8. Shiva Chandrashekhara
India, Tamil Nadu, Vijayanagar
Bronze, cast in the lost wax method
Shiva in his present manifestation expresses the quality of rajas, the basis for the active principle in creation. ‘Chandrashekhara’ literally means to have the moon (chandra) as a head ornament (shekhara), and in this sculpture the crescent moon decorates the left-hand side of Shiva’s high-piled jatamukuta, a headdress being made up of two sets of feathers set fan-wise into his elaborate crown. It includes a small head of the goddess Ganga, an arrangement of swirling jatas and a little image of Ganga clasping her hands in adoration.
Shiva is seated in lalitasana, the posture of royal ease on a circular lotus throne mounted on a rectangular base. His third eye is a symbol of higher consciousness and is depicted between his two open eyes. He raises his right hand in abhayamudra, the ‘fear not’ gesture, and his left in varadamudra symbolizing dispensing of boons. The remaining hands hold an axe and a leaping deer, which derive from his former manifestation as Rudra, the hunter. The sense of restrained power in his chest and shoulders is reinforced by his narrow waist and the udarabhanda he wears around it. Set in his left ear is the patrakundala or circular earring, indicative of his affable nature. Other adornments include a number of necklaces, the sacred thread, a girdle, loops of ribbon at the hips, armbands, bracelets, finger rings and anklets.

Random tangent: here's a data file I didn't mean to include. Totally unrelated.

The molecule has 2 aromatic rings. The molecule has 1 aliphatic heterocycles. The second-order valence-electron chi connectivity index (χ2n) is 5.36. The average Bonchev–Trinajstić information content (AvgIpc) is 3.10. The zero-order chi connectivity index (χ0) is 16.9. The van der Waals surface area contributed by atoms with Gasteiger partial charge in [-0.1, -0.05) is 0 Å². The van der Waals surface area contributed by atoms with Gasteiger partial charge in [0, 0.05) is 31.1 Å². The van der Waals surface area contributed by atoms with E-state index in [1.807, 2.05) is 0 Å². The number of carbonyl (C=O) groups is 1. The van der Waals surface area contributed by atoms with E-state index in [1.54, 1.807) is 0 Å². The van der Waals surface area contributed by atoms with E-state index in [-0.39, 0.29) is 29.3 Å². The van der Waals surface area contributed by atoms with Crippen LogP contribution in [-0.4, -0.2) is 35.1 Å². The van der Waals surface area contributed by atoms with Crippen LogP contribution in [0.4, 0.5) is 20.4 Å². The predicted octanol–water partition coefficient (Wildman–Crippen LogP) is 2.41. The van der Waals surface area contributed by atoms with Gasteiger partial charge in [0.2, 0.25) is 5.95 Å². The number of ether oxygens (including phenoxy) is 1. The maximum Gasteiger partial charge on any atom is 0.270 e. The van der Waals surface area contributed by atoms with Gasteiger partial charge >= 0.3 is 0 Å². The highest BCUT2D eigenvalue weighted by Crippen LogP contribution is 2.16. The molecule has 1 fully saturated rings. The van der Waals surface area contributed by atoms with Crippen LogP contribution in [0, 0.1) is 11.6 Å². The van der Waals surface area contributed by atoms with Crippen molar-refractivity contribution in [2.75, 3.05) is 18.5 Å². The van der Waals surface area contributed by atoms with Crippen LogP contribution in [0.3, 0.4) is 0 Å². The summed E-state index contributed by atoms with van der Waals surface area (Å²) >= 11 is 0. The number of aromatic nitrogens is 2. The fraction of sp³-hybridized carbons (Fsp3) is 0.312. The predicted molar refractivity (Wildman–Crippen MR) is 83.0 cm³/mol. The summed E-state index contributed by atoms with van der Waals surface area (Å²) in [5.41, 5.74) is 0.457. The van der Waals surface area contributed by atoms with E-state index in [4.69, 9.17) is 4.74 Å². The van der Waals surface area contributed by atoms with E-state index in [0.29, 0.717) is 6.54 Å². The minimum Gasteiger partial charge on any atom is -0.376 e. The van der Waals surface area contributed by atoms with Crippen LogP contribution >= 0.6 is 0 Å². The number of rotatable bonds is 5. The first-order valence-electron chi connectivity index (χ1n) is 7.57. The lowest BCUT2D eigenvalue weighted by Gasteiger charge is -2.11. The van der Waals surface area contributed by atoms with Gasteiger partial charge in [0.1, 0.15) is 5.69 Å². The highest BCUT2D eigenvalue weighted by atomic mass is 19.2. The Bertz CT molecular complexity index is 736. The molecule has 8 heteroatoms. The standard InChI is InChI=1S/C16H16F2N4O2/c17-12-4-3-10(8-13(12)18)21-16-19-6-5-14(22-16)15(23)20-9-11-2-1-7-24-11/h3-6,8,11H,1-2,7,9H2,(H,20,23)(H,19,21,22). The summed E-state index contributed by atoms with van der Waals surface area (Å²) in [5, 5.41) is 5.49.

South Indian bronzes have long been regarded as one of the great achievements of the metalworker’s art. Characteristic for the style of Vijayanagar is the detailed casting of every element, each exquisitely rendered. This relatively large and graceful sculpture represents Shiva as an important god, conforming to distinguished systems of classic proportions. With his abstract tubular limbs, heart- shaped face, and melodic gestures, the god is pervaded with a mystic gravity of spirit. Noteworthy are the convincing balance from whichever angle he is viewed, and the lively face, expressing extraordinary serenity.
Collection M. Rinaldi, Fossano (CN) Italy.
A. Neven, Beeldhouwkunst uit Indie, Brussels, 1978, pp. 171–191, fig. 115.
O. C. Gangoly, South Indian Bronzes, Calcutta, 1978, Pl. 35.
J. Van Alphen, Cast For Eternity, Bronze Masterworks from India and the Himalayas in Belgian and Dutch Collections, Ethnographic Museum, Antwerp, 2005, pp. 66–67, fig. 12.